One set of primer (Left Primer 5AGGCAGCAAATGAATTACGC 3 and Right
Primer 5AGCCTGTTGACGCTCTTCAT 3) was used. 2X sensimix NORef DNA
Kit comprising 2Xsensimix NORef that contains reaction buffer, heat- activated
Taq DNA polymerase, dNTPs, 6 Mm MgCl2, stabilizers and SYBER Green
dye was utilized in this study. For a 100 reaction/plate, sterilized distilled
water, 2X sensimix, 100 μL forward primer, reverse primer and SYBER Green
dye were mixed in sterile eppndorf tube under sterile condition (Clean BenchD Lab Tech). The reagents were added according to manufacturers recommendation
with some modifications as follows: 500 μL H2O, 1250 μL
2X sensimix, 3-100 μL forward primer, 100 μL reverse primer and 5-50
μL SYBER Green dye. The plate was prepared as follows: 20 μL of master
mix was placed on the wall of each well using automatic pipette, and a 5 μL
aliquot of sample was placed on the other wall of the same well. Samples were
made in duplicate. E. coli genomic DNA and distilled water (5 μL
each) were added in two wells as a positive and negative control respectively
for comparison. Finally, the plate was sealed by a sealing machine (Thermosealer-AB
Gene-Combi Ltd.). For DNA amplification, the Thermocycler was programmed to
denaturation at 95°C for 600 sec, amplification at 95°C for 30 sec,
annealing at 58°C for 30 sec and extension step at 72°C for 30 sec).
RESULTS AND DISCUSSION
Forty six specimens were collected from patients attending Khartoum Teaching
Hospital, Omdurman Teaching Hospital, Khartoum North Teaching Hospital and National
Health Laboratory (NHL). The majority of specimens 20 (43.5%) were obtained
from NHL and so the positive specimens 13(61.8%) (Table 1).
||Distribution of positive results according to the hospital
||Real-time PCR curve for positive control
||Real-time PCR curve for negative control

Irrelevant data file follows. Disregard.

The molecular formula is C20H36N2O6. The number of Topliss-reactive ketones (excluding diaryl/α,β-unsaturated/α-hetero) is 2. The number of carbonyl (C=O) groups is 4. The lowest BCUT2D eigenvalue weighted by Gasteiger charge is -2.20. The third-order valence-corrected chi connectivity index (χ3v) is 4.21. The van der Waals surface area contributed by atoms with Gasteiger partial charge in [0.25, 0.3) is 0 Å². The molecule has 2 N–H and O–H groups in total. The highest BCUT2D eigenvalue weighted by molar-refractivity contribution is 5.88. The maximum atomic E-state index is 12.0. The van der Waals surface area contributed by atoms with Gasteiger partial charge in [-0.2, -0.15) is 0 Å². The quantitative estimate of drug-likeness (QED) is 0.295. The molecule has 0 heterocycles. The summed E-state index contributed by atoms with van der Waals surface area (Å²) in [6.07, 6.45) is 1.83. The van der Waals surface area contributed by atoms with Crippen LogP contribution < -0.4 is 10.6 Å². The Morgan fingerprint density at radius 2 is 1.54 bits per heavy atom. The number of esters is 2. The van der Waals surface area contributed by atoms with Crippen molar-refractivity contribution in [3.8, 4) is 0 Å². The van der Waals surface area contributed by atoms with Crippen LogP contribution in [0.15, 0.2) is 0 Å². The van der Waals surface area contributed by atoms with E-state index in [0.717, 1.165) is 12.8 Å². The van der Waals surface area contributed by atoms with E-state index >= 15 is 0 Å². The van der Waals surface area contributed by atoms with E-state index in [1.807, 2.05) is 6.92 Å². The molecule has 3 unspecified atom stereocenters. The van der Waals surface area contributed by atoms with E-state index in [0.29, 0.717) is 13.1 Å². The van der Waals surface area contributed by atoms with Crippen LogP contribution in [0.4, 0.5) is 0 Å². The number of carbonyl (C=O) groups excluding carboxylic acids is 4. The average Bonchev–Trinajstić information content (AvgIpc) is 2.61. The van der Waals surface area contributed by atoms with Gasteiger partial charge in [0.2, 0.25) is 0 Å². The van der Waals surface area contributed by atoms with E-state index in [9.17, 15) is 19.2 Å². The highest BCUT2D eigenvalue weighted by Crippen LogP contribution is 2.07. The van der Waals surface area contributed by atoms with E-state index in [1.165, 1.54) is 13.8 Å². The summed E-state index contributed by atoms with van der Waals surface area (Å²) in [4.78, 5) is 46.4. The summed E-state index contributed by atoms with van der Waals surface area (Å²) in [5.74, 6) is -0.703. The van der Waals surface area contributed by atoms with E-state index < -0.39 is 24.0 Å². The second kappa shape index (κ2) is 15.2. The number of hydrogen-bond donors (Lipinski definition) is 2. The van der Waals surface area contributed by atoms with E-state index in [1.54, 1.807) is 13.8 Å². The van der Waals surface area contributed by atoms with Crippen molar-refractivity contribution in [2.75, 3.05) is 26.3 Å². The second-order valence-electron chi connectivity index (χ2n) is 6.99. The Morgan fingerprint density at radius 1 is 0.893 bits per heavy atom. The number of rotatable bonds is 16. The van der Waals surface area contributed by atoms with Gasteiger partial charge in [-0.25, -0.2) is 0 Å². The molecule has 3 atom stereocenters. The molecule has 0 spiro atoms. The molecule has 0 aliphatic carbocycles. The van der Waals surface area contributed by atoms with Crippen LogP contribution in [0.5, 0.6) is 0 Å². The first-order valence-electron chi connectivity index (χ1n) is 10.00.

Real-time PCR sigmoid curves for specimens showing positive
infection by E. coli
||Distribution of positive results according to sex
||Distribution of positive results according to the age groups
Using real time PCR the overall results showed that 45.7% of the cases examined
were positive for E. coli with relative fluorescence >12,000 (Fig.
3) and the rests were negative with no relative fluorescence detected (Fig.
1, 2). The number of positive samples for females and
males were 13 (61.9%) and 8 (38.1%), respectively (Table 2).
The study clearly indicate the prevalence of E. coli among urinary tract
infected patients. This finding is in line with that of Alizadeh
et al. (2007) who reported that 39% of the urinary tract infections
were caused by E. coli. Similar results were reported by Hinata
et al. (2004), who ascertained the high prevalence (84%) of E.
coli among urinary tract infected patients. Furthermore, our findings are
in conformity with those of Hinata et al. (2004),
who indicated a higher prevalence of E. coli in urine collected from
female urinary tract infected patients.
Our results taken in conjunction with those of Alizadeh
et al. (2007) and Hinata et al.
(2004) suggested that E. coli is a major causative agent of urinary
tract infection at least in many parts of the world.
The study of Hinata et al. (2004), examined
200 urinary tract infected patients, who showed a close similarity in E.
coli prevalence levels using real- time PCR and the conventional culture
technique. However, real- time PCR is advantageous as it is simple, more rapid,
highly sensitive and more quantitative than the conventional culture techniques
in the diagnosis of E. coli UTI.
Based on the results of this study it could be concluded that urine samples
collected from patients attending the National Health Laboratory had the highest
frequency of E. coli infection (61.8%). The age group of adult is more
exposed to E. coli infection (56.5%), while the age group of children
is less exposed (13.1% E. coli infection) (Table 3).
The real-time PCR technique is more sensitive, specific, rapid and it can easily
be adopted as a routine work in hospitals settings in the Sudan.